Now the debate is over Wright -- instigated, as many blacks see it, by the media after the presidential campaign of Sen. Hillary Rodham Clinton accused news organizations of insufficiently scrutinizing Obama. Reporters went trolling for stories and found Trinity Church and its controversial pastor -- and what may have been a Sunday dinner conversation in black households exploded onto the public stage.
At the center of the storm is Wright's practice of what is called "prophetic speech," according to the Rev. Graylan Scott Hagler, pastor of Plymouth Congregational United Church of Christ in Washington. This is "provocative speech that attempts to awaken and cause people to respond."
Such speech has been the lingua franca of much of the black leadership since the days of the civil rights movement, aimed at galvanizing blacks and equipping them with an armor for the battle against segregation. Combined with instruction in the history of blacks in Africa and the diaspora, it has helped to transform the psychological landscape of many who had been crushed over time by racism and had come to feel inferior to whites.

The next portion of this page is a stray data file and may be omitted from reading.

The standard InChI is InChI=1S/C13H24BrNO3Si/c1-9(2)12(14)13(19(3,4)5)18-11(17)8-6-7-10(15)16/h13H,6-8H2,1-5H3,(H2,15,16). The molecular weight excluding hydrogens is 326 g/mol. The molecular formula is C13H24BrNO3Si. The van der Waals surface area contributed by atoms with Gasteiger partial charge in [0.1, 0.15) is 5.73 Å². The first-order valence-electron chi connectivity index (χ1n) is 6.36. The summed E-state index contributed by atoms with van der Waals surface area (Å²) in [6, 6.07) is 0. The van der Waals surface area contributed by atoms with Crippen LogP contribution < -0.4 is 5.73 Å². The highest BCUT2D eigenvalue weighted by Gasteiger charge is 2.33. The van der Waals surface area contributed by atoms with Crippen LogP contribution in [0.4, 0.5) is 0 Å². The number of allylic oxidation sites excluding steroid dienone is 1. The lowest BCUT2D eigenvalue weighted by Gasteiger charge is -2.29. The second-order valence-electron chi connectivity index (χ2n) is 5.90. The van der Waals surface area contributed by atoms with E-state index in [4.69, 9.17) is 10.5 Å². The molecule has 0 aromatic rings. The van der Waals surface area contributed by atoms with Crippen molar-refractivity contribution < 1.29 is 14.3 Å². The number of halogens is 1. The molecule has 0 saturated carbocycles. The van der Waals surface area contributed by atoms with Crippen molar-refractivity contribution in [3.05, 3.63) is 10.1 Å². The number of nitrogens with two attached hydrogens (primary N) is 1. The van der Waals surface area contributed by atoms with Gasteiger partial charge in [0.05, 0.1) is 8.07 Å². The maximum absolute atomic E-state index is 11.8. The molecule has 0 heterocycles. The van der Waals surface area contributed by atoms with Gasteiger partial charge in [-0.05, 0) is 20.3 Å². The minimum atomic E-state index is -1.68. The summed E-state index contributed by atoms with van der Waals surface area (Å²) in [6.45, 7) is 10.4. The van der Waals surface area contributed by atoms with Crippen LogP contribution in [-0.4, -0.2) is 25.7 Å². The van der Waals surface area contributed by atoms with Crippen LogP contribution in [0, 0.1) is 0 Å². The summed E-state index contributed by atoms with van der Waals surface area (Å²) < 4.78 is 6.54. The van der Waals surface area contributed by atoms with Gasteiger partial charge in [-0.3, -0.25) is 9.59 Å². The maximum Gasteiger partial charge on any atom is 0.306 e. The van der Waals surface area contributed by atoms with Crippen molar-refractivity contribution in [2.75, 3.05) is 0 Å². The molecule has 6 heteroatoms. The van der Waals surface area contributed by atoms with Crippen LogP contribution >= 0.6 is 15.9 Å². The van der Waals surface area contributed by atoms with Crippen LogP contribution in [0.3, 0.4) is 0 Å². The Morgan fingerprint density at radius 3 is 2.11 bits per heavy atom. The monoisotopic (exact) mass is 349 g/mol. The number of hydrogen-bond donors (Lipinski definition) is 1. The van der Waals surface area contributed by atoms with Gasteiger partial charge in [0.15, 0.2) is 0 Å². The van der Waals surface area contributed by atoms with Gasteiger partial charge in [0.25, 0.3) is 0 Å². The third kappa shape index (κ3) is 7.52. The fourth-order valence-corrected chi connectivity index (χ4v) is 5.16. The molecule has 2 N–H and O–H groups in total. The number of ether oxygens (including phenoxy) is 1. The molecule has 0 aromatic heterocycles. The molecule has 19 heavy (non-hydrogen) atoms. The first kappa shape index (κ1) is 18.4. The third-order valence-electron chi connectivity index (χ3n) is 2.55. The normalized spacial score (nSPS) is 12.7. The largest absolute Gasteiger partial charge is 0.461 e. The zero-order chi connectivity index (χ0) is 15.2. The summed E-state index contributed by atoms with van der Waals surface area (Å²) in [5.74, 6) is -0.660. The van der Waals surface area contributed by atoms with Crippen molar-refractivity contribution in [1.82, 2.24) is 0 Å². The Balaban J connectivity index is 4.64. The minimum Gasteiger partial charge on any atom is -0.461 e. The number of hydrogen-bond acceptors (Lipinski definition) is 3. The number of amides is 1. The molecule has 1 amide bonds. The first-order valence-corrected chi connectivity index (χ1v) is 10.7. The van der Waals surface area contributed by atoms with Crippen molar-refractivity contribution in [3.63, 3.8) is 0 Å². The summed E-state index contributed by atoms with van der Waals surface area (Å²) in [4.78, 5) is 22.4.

It's also, at least in part, the tradition of Wright's denomination. In several incarnations, the United Church of Christ (UCC) has been a leader in the fight for racial equality since the 19th century. According to Hagler, "congregationals," as the church's members were then called, were involved in the case on behalf of 43 African captives who revolted against their captors aboard the Spanish ship La Amistad in 1839. In the 1970s, the UCC established a commission on racial justice; Wright was on its board of directors.
Wright's impassioned speech can be seen as a continuation of a uniquely black religious experience. "The fundamental question is how do I use a religion that has been used to oppress me to now fight against that oppression," says Maurice Jackson, a history professor at Georgetown University. "There has always been this debate about how far black ministers should go."